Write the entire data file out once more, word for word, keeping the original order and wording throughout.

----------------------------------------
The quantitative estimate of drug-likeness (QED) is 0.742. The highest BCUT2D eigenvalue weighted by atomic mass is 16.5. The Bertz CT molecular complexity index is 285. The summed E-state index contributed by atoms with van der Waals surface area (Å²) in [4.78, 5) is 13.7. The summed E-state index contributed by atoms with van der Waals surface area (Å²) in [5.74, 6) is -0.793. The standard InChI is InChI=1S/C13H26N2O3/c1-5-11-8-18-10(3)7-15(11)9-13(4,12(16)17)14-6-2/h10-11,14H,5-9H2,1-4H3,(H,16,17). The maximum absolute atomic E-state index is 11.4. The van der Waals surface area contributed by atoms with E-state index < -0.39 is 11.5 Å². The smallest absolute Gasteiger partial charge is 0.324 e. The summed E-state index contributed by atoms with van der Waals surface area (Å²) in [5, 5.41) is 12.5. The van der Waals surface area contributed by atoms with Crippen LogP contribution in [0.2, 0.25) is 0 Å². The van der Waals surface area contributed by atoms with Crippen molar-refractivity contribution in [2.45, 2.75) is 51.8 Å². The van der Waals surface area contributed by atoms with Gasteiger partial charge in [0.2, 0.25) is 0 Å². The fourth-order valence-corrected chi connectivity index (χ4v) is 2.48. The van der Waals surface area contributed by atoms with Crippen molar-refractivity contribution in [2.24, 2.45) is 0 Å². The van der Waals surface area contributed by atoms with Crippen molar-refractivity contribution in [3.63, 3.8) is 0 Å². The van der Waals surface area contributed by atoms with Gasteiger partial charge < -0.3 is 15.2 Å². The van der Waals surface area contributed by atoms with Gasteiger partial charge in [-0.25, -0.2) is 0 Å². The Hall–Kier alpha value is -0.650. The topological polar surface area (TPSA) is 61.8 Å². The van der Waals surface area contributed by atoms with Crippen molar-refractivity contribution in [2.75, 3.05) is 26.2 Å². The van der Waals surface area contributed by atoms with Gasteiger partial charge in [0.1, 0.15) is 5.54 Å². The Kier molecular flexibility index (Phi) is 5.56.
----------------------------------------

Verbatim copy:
The quantitative estimate of drug-likeness (QED) is 0.742. The highest BCUT2D eigenvalue weighted by atomic mass is 16.5. The Bertz CT molecular complexity index is 285. The summed E-state index contributed by atoms with van der Waals surface area (Å²) in [4.78, 5) is 13.7. The summed E-state index contributed by atoms with van der Waals surface area (Å²) in [5.74, 6) is -0.793. The standard InChI is InChI=1S/C13H26N2O3/c1-5-11-8-18-10(3)7-15(11)9-13(4,12(16)17)14-6-2/h10-11,14H,5-9H2,1-4H3,(H,16,17). The maximum absolute atomic E-state index is 11.4. The van der Waals surface area contributed by atoms with E-state index < -0.39 is 11.5 Å². The smallest absolute Gasteiger partial charge is 0.324 e. The summed E-state index contributed by atoms with van der Waals surface area (Å²) in [5, 5.41) is 12.5. The van der Waals surface area contributed by atoms with Crippen LogP contribution in [0.2, 0.25) is 0 Å². The van der Waals surface area contributed by atoms with Crippen molar-refractivity contribution in [2.45, 2.75) is 51.8 Å². The van der Waals surface area contributed by atoms with Gasteiger partial charge in [0.2, 0.25) is 0 Å². The fourth-order valence-corrected chi connectivity index (χ4v) is 2.48. The van der Waals surface area contributed by atoms with Crippen molar-refractivity contribution in [2.24, 2.45) is 0 Å². The van der Waals surface area contributed by atoms with Crippen molar-refractivity contribution in [3.63, 3.8) is 0 Å². The van der Waals surface area contributed by atoms with Gasteiger partial charge < -0.3 is 15.2 Å². The van der Waals surface area contributed by atoms with Gasteiger partial charge in [-0.25, -0.2) is 0 Å². The Hall–Kier alpha value is -0.650. The topological polar surface area (TPSA) is 61.8 Å². The van der Waals surface area contributed by atoms with Crippen molar-refractivity contribution in [2.75, 3.05) is 26.2 Å². The van der Waals surface area contributed by atoms with Gasteiger partial charge in [0.1, 0.15) is 5.54 Å². The Kier molecular flexibility index (Phi) is 5.56.